My mother texted me a photograph on Sunday. That doesn’t sound like a newsworthy occasion, but mom had never texted anything to me or anyone else, ever. It was a photo of the flowers I sent her for Mother’s Day. The picture was a little grainy and out of focus, but that’s what a 15-year-old flip phone will get you.
“Does this mean you’re going to start texting now?” I asked when I called her.
“No. I don’t text.”
“If you want to talk to me, you call me so I can hear your voice.”
My sister bought mom a smart phone for Christmas a couple of years ago. She returned it. I don’t think it was ever out of the box.
“I don’t need one of those.”
My mother is 80 — stubborn, sassy and sharp as ever. And much like New York Gov. Andrew Cuomo’s mother, she’s not expendable.
In March, in response to President Trump’s desire to get the economy moving again, Cuomo tweeted that elderly people are “not expendable.”
I’m glad the governor reminded me. I was seriously considering calling mom and workshopping a few scenarios.
“You know what, ma, you’ve had a pretty good run. I mean, did you ever really think you’d make it this long? Anyhow, we really need to get this economy going so what do you say you take one for the team?”
I’m trying to figure out why not wanting to see people lose their livelihoods, homes and businesses is the equivalent of giving my mother — or anyone else’s mother for that matter — the Fredo treatment.
Like every other issue that profoundly impacts American life, when and how to restart the economy is being debated along partisan lines. Early in the pandemic I was naively hopeful that our elected representatives would see this crisis as too important to deal with from the comfort of ideological bunkers. Sadly, that ship left the harbor pretty early.
Instead, the question of reopening is now being demagogued into submission. The argument goes something like this: If you want to get back to work now, the illnesses and deaths of all future COVID-19 victims are on your hands. It’s a matter of “public health versus the economy,” as Cuomo continues to repeat like a mantra.
It’s simplistic to say, as many politicians and pundits have, that reopening sooner rather than later means that more people will get sick and more people will die. That’s almost certainly true. Without a vaccine or any real treatment options in the short term, we can’t keep everyone 100 percent safe. But that’s not only a reality in a COVID-19 world, it’s a reality of life in general. That doesn’t mean I want people to needlessly perish.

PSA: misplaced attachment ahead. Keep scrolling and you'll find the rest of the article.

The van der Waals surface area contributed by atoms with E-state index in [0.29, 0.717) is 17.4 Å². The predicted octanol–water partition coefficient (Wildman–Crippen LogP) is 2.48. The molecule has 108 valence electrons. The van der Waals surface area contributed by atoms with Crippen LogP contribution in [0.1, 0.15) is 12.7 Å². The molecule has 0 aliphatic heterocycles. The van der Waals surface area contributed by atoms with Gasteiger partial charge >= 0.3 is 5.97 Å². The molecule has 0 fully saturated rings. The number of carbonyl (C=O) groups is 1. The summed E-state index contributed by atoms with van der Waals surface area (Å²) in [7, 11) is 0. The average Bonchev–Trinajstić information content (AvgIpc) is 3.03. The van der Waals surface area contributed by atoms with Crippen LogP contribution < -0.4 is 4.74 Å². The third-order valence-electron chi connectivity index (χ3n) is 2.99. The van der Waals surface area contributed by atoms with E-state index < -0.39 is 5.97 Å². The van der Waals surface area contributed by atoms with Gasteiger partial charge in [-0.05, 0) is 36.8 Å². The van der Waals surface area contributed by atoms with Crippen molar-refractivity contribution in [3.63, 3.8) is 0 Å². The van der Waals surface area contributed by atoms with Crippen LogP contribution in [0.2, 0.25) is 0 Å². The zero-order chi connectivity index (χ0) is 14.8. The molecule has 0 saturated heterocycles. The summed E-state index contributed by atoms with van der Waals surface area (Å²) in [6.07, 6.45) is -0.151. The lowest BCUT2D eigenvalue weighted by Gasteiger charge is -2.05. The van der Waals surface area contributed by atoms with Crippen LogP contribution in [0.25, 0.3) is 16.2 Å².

The economic damage to the country is already overwhelming — 15 percent unemployment, the highest level since the Great Depression, with some 33.5 million Americans filing for unemployment benefits in the last seven weeks. Treasury Secretary Steve Mnuchin has already said unemployment will get worse before it gets better. Are you willing to concede to 30 percent unemployment? How about another depression? The physical and mental health ramifications of such a catastrophe are incalculable.
I’m not an epidemiologist or an “ologist” of any sort. But it seems to me that we can take reasonable measures to keep people safe while reopening for business. Grocery and home improvement stores have been allowed to remain open during the pandemic and I’m not aware in any spike in coronavirus cases that can be traced to a Piggly Wiggly or Home Depot. If we can keep people safe in those places by social distancing and wearing masks, why is an office or a bakery any different? The immunocompromised and the elderly — Mrs. Cuomo and my mother included — should stay home.
If the last two months are any indication, Americans are willing to cooperate provided the restrictions make sense. You want me to wear a mask, a bandana or a kerchief, no problem. I’ll dress up like Yosemite Sam if it’ll do any good. Social distancing? Done. There are plenty of people I don’t want within six feet of me, or six miles, and vice versa.
Unless there’s an underlying, sinister reason why some politicians want America’s economic shutdown to drag on indefinitely — I can’t imagine — we shouldn’t have to choose between public health and economic ruin.
Our elected officials and medical experts need to find the acceptable middle ground, for the sake of our mothers and everyone else.
Rich Manieri is a Philadelphia-born journalist and author. He is currently a professor of journalism at Asbury University in Kentucky. You can reach him at firstname.lastname@example.org.